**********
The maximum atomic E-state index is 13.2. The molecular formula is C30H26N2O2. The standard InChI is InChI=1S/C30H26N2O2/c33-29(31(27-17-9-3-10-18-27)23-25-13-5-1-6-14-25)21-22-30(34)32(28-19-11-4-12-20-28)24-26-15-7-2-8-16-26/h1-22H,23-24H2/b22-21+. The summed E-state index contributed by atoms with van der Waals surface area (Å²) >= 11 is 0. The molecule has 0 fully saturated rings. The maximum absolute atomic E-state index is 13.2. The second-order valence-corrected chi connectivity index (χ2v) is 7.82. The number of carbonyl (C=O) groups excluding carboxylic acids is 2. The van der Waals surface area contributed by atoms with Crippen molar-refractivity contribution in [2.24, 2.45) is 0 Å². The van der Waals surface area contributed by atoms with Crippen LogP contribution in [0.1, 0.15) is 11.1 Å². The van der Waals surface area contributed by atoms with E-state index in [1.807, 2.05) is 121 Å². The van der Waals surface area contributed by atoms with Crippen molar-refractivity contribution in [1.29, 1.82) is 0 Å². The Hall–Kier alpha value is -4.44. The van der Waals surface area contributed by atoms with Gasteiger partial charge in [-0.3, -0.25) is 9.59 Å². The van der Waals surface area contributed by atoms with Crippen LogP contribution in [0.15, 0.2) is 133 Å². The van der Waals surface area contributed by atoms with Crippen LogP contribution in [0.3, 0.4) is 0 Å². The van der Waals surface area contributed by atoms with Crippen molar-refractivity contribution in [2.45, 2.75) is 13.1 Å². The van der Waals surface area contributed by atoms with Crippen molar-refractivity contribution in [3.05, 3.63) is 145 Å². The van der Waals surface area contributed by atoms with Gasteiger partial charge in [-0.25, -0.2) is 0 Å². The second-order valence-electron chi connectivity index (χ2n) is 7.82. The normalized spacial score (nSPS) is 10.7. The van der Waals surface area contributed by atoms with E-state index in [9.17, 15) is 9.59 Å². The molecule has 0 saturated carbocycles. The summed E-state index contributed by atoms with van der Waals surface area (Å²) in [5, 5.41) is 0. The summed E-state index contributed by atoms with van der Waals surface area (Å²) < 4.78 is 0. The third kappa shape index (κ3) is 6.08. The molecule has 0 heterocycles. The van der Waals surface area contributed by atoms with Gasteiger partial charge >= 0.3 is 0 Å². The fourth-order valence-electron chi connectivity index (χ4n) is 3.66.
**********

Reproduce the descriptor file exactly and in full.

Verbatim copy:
The maximum atomic E-state index is 13.2. The molecular formula is C30H26N2O2. The standard InChI is InChI=1S/C30H26N2O2/c33-29(31(27-17-9-3-10-18-27)23-25-13-5-1-6-14-25)21-22-30(34)32(28-19-11-4-12-20-28)24-26-15-7-2-8-16-26/h1-22H,23-24H2/b22-21+. The summed E-state index contributed by atoms with van der Waals surface area (Å²) >= 11 is 0. The molecule has 0 fully saturated rings. The maximum absolute atomic E-state index is 13.2. The second-order valence-corrected chi connectivity index (χ2v) is 7.82. The number of carbonyl (C=O) groups excluding carboxylic acids is 2. The van der Waals surface area contributed by atoms with Crippen molar-refractivity contribution in [2.24, 2.45) is 0 Å². The van der Waals surface area contributed by atoms with Crippen LogP contribution in [0.1, 0.15) is 11.1 Å². The van der Waals surface area contributed by atoms with E-state index in [1.807, 2.05) is 121 Å². The van der Waals surface area contributed by atoms with Crippen molar-refractivity contribution in [1.29, 1.82) is 0 Å². The Hall–Kier alpha value is -4.44. The van der Waals surface area contributed by atoms with Gasteiger partial charge in [-0.3, -0.25) is 9.59 Å². The van der Waals surface area contributed by atoms with Crippen LogP contribution in [0.15, 0.2) is 133 Å². The van der Waals surface area contributed by atoms with Crippen LogP contribution in [0.3, 0.4) is 0 Å². The van der Waals surface area contributed by atoms with Crippen molar-refractivity contribution in [2.45, 2.75) is 13.1 Å². The van der Waals surface area contributed by atoms with Crippen molar-refractivity contribution in [3.05, 3.63) is 145 Å². The van der Waals surface area contributed by atoms with Gasteiger partial charge in [-0.25, -0.2) is 0 Å². The second-order valence-electron chi connectivity index (χ2n) is 7.82. The normalized spacial score (nSPS) is 10.7. The van der Waals surface area contributed by atoms with E-state index in [9.17, 15) is 9.59 Å². The molecule has 0 saturated carbocycles. The summed E-state index contributed by atoms with van der Waals surface area (Å²) in [5, 5.41) is 0. The summed E-state index contributed by atoms with van der Waals surface area (Å²) < 4.78 is 0. The third kappa shape index (κ3) is 6.08. The molecule has 0 heterocycles. The van der Waals surface area contributed by atoms with Gasteiger partial charge >= 0.3 is 0 Å². The fourth-order valence-electron chi connectivity index (χ4n) is 3.66.